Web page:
Vulnerability is scary.
Whether you’re a wildebeest parching your thirst from a possibly-crocodile-infested pond or a person sitting in a room about to tell someone a truth that you’ve hidden for a while, it’s frightening stuff. Your heart races. Your skin shines. Your muscles tense. Your voice shakes.
The truth of a situation is naked. Vulnerable. Exposed. We spend most of our life trying our best to avoid situations where we must admit the truth, see the truth, or otherwise open ourselves up to things that scare us.
But we run from vulnerability to our peril. There is fundamentally no way out of situations that require vulnerability. We are vulnerable creatures, each one of us fundamentally unable to create the world we want alone. Something will always be different than we’d choose — whether it’s sickness, weakness, or an urgent need for help. We simply are not omnipotent.
We can try to escape this reality, but only by fleeing into vices that distract our mind from it. You can get drunk. Get high. Get distracted. Get fat. Get conceited. Get selfish. Get mean. Get quiet. Get isolated. But none of those gets rid of the vulnerability that caused you to seek escape. They only mask it.
Kindness is about saying things people may read as weak, or stupid, or weird. About doing things without any guarantee you’ll receive anything in return.
Coping strategies put a rug over over the hole of vulnerability. It superficially seems we’ve rid the area of that unsightly hole, but someday when we’re not careful that hole will catch us. And then we’ll be at the bottom of a hole with a huge rug and anything else that rug brought down with us. We’ll be stymied down there in the hole, wrestling with all that stuff before we can even think about how we can get out.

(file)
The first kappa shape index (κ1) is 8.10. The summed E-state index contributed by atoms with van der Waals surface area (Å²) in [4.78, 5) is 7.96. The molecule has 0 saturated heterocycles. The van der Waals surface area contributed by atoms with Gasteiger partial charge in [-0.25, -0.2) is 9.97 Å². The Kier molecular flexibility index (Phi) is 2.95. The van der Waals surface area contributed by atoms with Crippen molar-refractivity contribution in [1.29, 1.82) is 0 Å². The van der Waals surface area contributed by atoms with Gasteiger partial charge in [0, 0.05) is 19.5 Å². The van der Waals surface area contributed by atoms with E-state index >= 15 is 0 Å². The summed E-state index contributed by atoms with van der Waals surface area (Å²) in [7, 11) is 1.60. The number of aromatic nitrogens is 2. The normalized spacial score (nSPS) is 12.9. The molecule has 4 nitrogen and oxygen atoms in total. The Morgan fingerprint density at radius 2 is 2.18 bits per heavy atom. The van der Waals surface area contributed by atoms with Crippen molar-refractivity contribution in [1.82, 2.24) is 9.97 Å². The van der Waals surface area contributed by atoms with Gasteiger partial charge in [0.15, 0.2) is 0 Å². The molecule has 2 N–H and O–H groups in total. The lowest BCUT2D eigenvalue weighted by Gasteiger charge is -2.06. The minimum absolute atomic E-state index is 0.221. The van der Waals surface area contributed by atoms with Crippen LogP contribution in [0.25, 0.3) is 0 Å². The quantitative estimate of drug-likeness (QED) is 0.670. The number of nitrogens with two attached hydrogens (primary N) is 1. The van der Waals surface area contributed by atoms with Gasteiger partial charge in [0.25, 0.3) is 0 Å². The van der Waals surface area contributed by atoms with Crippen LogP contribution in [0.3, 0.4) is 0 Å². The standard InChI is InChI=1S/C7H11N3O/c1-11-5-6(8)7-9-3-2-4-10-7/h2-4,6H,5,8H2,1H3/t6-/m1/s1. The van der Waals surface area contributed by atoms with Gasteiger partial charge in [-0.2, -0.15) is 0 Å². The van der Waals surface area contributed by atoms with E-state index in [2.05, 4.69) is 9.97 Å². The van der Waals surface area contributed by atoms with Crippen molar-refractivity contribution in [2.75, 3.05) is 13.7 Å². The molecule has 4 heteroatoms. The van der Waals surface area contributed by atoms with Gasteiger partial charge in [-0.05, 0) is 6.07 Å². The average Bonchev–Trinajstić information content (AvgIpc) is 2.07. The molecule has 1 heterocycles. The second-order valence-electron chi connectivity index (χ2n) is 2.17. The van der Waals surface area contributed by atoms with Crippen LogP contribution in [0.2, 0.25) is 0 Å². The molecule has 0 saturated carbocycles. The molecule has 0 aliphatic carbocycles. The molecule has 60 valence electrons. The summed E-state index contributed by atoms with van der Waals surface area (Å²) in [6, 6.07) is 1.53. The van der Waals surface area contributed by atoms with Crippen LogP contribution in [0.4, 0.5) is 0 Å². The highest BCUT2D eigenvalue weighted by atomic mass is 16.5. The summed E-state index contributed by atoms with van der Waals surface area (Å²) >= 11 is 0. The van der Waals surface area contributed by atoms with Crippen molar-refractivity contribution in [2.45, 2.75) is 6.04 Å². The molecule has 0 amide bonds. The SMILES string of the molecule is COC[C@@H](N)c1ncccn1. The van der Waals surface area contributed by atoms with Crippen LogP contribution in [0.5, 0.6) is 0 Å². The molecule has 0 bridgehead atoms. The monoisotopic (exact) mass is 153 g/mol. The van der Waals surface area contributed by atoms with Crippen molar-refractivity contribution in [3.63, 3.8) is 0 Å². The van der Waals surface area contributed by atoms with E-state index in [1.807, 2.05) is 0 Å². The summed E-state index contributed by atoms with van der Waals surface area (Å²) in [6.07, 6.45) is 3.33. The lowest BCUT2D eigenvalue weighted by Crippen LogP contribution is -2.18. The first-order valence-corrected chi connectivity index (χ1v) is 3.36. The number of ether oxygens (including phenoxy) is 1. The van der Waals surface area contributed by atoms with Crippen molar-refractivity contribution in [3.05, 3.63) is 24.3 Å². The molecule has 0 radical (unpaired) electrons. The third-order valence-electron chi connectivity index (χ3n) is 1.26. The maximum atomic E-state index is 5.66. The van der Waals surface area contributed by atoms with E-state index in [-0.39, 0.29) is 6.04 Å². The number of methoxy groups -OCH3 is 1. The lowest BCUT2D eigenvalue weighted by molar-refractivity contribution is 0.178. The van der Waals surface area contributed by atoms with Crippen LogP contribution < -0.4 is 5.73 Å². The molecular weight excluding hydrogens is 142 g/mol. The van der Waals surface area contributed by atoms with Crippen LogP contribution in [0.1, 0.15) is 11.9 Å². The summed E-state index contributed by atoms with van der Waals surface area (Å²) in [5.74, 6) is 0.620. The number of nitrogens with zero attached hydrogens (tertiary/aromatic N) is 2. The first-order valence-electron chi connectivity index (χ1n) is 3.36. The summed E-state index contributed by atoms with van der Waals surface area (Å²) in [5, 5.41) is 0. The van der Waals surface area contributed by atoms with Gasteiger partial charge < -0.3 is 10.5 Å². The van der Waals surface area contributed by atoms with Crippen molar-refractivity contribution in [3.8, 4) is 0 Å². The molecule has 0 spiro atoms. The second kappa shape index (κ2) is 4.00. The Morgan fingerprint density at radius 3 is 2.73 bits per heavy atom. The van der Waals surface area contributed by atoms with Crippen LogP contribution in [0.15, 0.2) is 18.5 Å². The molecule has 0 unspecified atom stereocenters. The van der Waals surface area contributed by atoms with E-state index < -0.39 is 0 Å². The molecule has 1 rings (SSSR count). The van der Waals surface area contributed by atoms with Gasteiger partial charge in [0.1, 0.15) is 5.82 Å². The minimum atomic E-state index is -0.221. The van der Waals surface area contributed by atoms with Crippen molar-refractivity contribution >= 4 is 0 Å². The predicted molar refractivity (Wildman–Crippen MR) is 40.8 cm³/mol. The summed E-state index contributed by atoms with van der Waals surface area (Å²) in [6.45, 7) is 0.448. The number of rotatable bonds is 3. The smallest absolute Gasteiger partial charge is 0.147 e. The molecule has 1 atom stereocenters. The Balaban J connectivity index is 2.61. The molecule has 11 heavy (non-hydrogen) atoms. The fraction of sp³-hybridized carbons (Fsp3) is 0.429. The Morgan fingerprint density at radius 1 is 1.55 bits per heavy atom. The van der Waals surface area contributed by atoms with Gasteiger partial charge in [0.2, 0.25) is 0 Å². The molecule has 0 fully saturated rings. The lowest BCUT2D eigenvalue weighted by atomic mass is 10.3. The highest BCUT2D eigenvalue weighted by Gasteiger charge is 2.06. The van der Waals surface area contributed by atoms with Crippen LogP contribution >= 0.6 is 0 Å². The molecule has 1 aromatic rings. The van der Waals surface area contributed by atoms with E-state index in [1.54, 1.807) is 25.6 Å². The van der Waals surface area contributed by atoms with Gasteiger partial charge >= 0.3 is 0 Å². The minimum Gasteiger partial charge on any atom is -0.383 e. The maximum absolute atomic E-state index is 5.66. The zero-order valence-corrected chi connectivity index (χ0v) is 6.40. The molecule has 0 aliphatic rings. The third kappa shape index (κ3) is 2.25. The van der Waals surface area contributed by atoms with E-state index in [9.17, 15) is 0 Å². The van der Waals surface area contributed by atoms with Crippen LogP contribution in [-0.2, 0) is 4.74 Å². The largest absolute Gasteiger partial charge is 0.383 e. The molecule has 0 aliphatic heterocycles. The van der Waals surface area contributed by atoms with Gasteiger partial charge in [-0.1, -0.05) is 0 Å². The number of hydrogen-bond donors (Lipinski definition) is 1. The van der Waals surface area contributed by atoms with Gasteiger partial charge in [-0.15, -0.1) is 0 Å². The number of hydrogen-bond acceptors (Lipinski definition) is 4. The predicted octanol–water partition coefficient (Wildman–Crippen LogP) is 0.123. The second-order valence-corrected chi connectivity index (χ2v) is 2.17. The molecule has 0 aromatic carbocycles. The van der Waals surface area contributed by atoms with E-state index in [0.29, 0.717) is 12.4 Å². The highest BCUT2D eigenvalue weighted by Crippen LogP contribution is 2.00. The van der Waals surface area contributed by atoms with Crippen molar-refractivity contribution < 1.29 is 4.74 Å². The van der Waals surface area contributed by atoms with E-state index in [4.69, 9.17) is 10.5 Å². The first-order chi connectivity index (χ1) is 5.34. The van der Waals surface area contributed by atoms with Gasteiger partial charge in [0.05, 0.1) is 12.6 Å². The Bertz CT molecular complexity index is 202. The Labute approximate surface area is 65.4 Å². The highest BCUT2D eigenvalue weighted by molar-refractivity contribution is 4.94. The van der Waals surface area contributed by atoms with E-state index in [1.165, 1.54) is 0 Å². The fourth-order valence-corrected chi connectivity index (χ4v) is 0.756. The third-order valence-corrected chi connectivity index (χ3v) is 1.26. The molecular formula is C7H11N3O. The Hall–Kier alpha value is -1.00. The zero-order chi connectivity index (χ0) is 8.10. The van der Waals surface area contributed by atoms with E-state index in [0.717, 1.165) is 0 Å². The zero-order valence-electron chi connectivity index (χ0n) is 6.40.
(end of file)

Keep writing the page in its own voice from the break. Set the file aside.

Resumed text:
Kindness is hard. And it is fundamentally about vulnerability. About laying yourself open, if only the smallest bit, so that someone else can accept that opening. Kindness is about saying things people may read as weak, or stupid, or weird. About doing things without any guarantee you’ll receive anything in return. You simply cannot do those things while you’re scared of being vulnerable.
Opening to vulnerability requires tremendous awareness. It requires you to escape the invulnerable bubble of your regular stories and patterns and actually sit there and keep going as your pulse quickens, your mind races, and you want anything to not have to go through with this thing. But you do it, not because it’s easy but because it’s important.
There is, to my knowledge, no quick shortcut to empowering brave vulnerability. You must try and you must feel the horror and you must, sometimes, feel stupid and foolish for having made the effort.
But sometimes you will also feel stupid and foolish for having found the effort so hard, because no catastrophe befalls you. And sometimes great things come from the effort. And as those experiences accumulate, you get more comfortable. You’re better able to be open and fully present and kind in the world. It’s hard work, but I’m not sure any work is more worthy.
One response to “The Vulnerability of Kindness”
I do this on a daily basis and I’m no longer worried about the other person’s response. My showing kindness should result in a good feeling for the other person. It’s on them if they aren’t pleasantly surprised or glad someone made life a touch easier for them, etc. Great essay and wonderful validation for this beautiful day. Thank you!